9. Accelerating progress at contaminated sediment sites: moving from guidance to practice.

    PubMed

    Bridges, Todd S; Nadeau, Steven C; McCulloch, Megan C

    2012-04-01

    Contaminated sediments are a pervasive problem in the United States. Significant economic, ecological, and social issues are intertwined in addressing the nation's contaminated sediment problem. Managing contaminated sediments has become increasingly resource intensive, with some investigations costing tens of millions of dollars and the majority of remediation projects proceeding at a slow pace. At present, the approaches typically used to investigate, evaluate, and remediate contaminated sediment sites in the United States have largely fallen short of producing timely, risk-based, cost-effective, long-term solutions. With the purpose of identifying opportunities for accelerating progress at contaminated sediment sites, the US Army Corps of Engineers-Engineer Research and Development Center and the Sediment Management Work Group convened a workshop with experienced experts from government, industry, consulting, and academia. Workshop participants identified 5 actions that, if implemented, would accelerate the progress and increase the effectiveness of risk management at contaminated sediment sites. These actions included: 1) development of a detailed and explicit project vision and accompanying objectives, achievable short-term and long-term goals, and metrics of remedy success at the outset of a project, with refinement occurring as needed throughout the duration of the project; 2) strategic engagement of stakeholders in a more direct and meaningful process; 3) optimization of risk reduction, risk management processes, and remedy selection addressing 2 important elements: a) the deliberate use of early action remedies, where appropriate, to accelerate risk reduction; and b) the systematic and sequential development of a suite of actions applicable to the ultimate remedy, starting with monitored natural recovery and adding engineering actions as needed to satisfy the project's objectives; 4) an incentive process that encourages and rewards risk reduction; and 5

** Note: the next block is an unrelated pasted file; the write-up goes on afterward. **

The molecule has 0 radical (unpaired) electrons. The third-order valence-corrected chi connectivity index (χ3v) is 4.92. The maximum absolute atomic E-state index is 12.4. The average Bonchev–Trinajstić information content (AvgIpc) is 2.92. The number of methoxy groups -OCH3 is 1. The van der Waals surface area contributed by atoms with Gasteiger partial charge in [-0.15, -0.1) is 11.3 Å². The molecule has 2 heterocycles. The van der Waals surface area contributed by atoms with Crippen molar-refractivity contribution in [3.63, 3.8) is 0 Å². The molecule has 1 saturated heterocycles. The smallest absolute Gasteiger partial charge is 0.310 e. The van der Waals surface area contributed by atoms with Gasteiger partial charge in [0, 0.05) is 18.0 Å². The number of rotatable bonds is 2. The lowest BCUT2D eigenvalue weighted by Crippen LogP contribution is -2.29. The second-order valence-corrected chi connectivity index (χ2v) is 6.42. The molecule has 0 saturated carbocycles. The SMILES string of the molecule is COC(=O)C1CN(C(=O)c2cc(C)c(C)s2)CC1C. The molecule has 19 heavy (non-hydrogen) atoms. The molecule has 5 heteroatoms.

10. Accelerating progress at contaminated sediment sites: moving from guidance to practice.

    PubMed

    Bridges, Todd S; Nadeau, Steven C; McCulloch, Megan C

    2012-04-01